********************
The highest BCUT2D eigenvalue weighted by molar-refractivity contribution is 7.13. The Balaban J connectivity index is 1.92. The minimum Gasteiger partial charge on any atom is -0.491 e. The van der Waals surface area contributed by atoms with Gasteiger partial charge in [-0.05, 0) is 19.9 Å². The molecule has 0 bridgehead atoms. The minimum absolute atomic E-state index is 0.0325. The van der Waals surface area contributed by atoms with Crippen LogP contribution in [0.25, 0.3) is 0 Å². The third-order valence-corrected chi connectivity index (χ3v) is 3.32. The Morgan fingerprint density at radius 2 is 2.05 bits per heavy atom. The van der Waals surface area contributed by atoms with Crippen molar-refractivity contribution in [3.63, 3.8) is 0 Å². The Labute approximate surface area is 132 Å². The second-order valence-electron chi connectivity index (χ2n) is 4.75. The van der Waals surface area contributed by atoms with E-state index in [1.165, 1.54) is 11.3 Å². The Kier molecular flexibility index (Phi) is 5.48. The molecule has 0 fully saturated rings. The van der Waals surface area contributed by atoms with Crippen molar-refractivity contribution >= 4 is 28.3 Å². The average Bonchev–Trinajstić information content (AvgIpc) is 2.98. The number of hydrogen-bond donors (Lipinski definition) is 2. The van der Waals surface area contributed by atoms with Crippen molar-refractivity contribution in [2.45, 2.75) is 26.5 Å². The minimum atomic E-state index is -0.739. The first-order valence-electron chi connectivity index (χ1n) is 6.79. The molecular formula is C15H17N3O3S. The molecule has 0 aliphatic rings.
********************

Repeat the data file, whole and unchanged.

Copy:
The highest BCUT2D eigenvalue weighted by molar-refractivity contribution is 7.13. The Balaban J connectivity index is 1.92. The minimum Gasteiger partial charge on any atom is -0.491 e. The van der Waals surface area contributed by atoms with Gasteiger partial charge in [-0.05, 0) is 19.9 Å². The molecule has 0 bridgehead atoms. The minimum absolute atomic E-state index is 0.0325. The van der Waals surface area contributed by atoms with Crippen LogP contribution in [0.25, 0.3) is 0 Å². The third-order valence-corrected chi connectivity index (χ3v) is 3.32. The Morgan fingerprint density at radius 2 is 2.05 bits per heavy atom. The van der Waals surface area contributed by atoms with Crippen molar-refractivity contribution in [3.63, 3.8) is 0 Å². The Labute approximate surface area is 132 Å². The second-order valence-electron chi connectivity index (χ2n) is 4.75. The van der Waals surface area contributed by atoms with E-state index in [1.165, 1.54) is 11.3 Å². The Kier molecular flexibility index (Phi) is 5.48. The molecule has 0 fully saturated rings. The van der Waals surface area contributed by atoms with Crippen molar-refractivity contribution >= 4 is 28.3 Å². The average Bonchev–Trinajstić information content (AvgIpc) is 2.98. The number of hydrogen-bond donors (Lipinski definition) is 2. The van der Waals surface area contributed by atoms with Crippen molar-refractivity contribution in [2.45, 2.75) is 26.5 Å². The minimum atomic E-state index is -0.739. The first-order valence-electron chi connectivity index (χ1n) is 6.79. The molecular formula is C15H17N3O3S. The molecule has 0 aliphatic rings.